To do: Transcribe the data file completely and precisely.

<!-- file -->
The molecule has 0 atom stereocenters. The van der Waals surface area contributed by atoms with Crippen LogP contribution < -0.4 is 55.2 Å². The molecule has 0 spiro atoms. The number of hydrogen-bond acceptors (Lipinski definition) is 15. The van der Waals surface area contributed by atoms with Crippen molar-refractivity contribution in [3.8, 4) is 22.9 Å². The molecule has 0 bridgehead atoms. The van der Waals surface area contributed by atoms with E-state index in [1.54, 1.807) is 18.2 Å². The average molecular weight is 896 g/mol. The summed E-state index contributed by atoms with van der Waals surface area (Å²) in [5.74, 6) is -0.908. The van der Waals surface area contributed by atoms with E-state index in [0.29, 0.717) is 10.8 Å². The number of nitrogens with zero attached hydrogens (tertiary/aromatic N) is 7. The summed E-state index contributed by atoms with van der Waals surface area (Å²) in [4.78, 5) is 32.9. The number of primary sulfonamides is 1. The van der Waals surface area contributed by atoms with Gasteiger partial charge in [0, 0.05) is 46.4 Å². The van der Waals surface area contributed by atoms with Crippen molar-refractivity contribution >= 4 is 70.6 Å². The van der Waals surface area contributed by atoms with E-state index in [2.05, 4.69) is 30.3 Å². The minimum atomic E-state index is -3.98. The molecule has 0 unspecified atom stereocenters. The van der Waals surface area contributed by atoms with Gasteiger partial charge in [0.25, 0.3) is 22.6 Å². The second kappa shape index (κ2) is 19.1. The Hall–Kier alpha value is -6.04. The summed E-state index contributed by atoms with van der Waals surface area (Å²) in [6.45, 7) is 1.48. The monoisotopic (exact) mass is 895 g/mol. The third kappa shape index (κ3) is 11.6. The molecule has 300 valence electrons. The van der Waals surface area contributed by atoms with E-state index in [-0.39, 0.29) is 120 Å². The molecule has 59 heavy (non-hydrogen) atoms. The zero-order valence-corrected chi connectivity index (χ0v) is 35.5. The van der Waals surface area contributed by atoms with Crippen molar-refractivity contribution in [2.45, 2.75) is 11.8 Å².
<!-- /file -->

The molecule has 0 atom stereocenters. The van der Waals surface area contributed by atoms with Crippen LogP contribution < -0.4 is 55.2 Å². The molecule has 0 spiro atoms. The number of hydrogen-bond acceptors (Lipinski definition) is 15. The van der Waals surface area contributed by atoms with Crippen molar-refractivity contribution in [3.8, 4) is 22.9 Å². The molecule has 0 bridgehead atoms. The van der Waals surface area contributed by atoms with E-state index in [1.54, 1.807) is 18.2 Å². The average molecular weight is 896 g/mol. The summed E-state index contributed by atoms with van der Waals surface area (Å²) in [5.74, 6) is -0.908. The van der Waals surface area contributed by atoms with E-state index in [0.29, 0.717) is 10.8 Å². The number of nitrogens with zero attached hydrogens (tertiary/aromatic N) is 7. The summed E-state index contributed by atoms with van der Waals surface area (Å²) in [4.78, 5) is 32.9. The number of primary sulfonamides is 1. The van der Waals surface area contributed by atoms with Gasteiger partial charge in [0, 0.05) is 46.4 Å². The van der Waals surface area contributed by atoms with Crippen molar-refractivity contribution >= 4 is 70.6 Å². The van der Waals surface area contributed by atoms with E-state index in [2.05, 4.69) is 30.3 Å². The minimum atomic E-state index is -3.98. The molecule has 0 unspecified atom stereocenters. The van der Waals surface area contributed by atoms with Gasteiger partial charge in [0.25, 0.3) is 22.6 Å². The second kappa shape index (κ2) is 19.1. The Hall–Kier alpha value is -6.04. The summed E-state index contributed by atoms with van der Waals surface area (Å²) in [6.45, 7) is 1.48. The monoisotopic (exact) mass is 895 g/mol. The third kappa shape index (κ3) is 11.6. The molecule has 300 valence electrons. The van der Waals surface area contributed by atoms with E-state index in [-0.39, 0.29) is 120 Å². The molecule has 59 heavy (non-hydrogen) atoms. The zero-order valence-corrected chi connectivity index (χ0v) is 35.5. The van der Waals surface area contributed by atoms with Crippen molar-refractivity contribution in [2.45, 2.75) is 11.8 Å².